London authorities need greater powers to combat non-traffic sources of air pollution, according to a debate on the Environment Bill heard in the House of Lords this week.
During the debate, which fell on the 65th anniversary of the Clean Air Act, Lord Tope, co-president of London Councils said amendments are needed to give councils new powers to control air pollution where World Health Organisations (WHO) limits are exceeded.
Although local authorities have a statutory duty to reduce emissions, they are lacking in powers to intervene and stop polluting activities.
A recent investigation by Air Quality News revealed that in the past five years, no fines have been issued by London Councils for the use of wood-burning stoves.
The majority of councils cited outdated and complicated legislation under the 1956 Clean Air Act as the main reason for the lack of fines.
Chairman of the City of London Corporation’s Port Health & Environmental Services Committee, Keith Bottomley, said: ‘Local authorities have been given the statutory responsibility to improve air quality, but they have very few regulatory controls. These essential measures would give them tough new powers to deal with non-transport related air pollution.’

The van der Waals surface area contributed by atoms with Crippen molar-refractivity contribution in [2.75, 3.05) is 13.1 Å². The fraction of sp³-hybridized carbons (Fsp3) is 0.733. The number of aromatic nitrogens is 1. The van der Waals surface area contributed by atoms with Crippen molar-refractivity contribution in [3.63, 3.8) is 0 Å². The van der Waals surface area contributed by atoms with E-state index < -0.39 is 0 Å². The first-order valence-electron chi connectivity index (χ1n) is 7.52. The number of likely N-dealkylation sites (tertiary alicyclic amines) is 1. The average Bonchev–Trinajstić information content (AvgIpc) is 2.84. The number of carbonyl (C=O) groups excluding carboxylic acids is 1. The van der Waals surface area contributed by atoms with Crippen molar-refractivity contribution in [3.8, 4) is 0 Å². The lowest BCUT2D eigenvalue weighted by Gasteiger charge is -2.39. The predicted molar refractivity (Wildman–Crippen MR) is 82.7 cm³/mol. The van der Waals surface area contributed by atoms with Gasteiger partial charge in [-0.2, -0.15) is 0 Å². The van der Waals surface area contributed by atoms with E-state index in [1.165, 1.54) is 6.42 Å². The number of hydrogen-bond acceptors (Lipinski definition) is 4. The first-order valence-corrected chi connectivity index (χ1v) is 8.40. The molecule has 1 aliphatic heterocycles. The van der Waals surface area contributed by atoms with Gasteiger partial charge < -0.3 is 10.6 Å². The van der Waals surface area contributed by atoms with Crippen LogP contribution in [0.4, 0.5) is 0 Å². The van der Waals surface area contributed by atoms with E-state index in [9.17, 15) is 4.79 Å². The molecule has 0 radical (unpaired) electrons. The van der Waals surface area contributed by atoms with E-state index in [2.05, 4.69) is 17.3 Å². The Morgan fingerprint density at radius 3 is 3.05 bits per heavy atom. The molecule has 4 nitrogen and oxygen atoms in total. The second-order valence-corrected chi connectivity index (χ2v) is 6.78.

In order to drive improvements in London’s air quality, London Councils is also making the following policy recommendations:
Mayor Philip Glanville, chair of London Councils’ Transport and Environment Committee, added: ‘Tackling London’s toxic air pollution remains a significant priority for London’s boroughs and Londoners. Air pollution in London is a public health crisis that significantly affects people’s physical and mental health, exacerbating current health conditions, stopping some people from doing routine activities and even contributing to more than 9,000 deaths in the capital a year.
‘We are working closely with the City of London Corporation and Lord Tope to lobby the government for amendments to the Environment Bill. This includes asking for local authorities to receive additional powers to help enforce the Clean Air Act. The current legislation is complicated and difficult to enforce and not tough enough to tackle London’s air quality challenge.’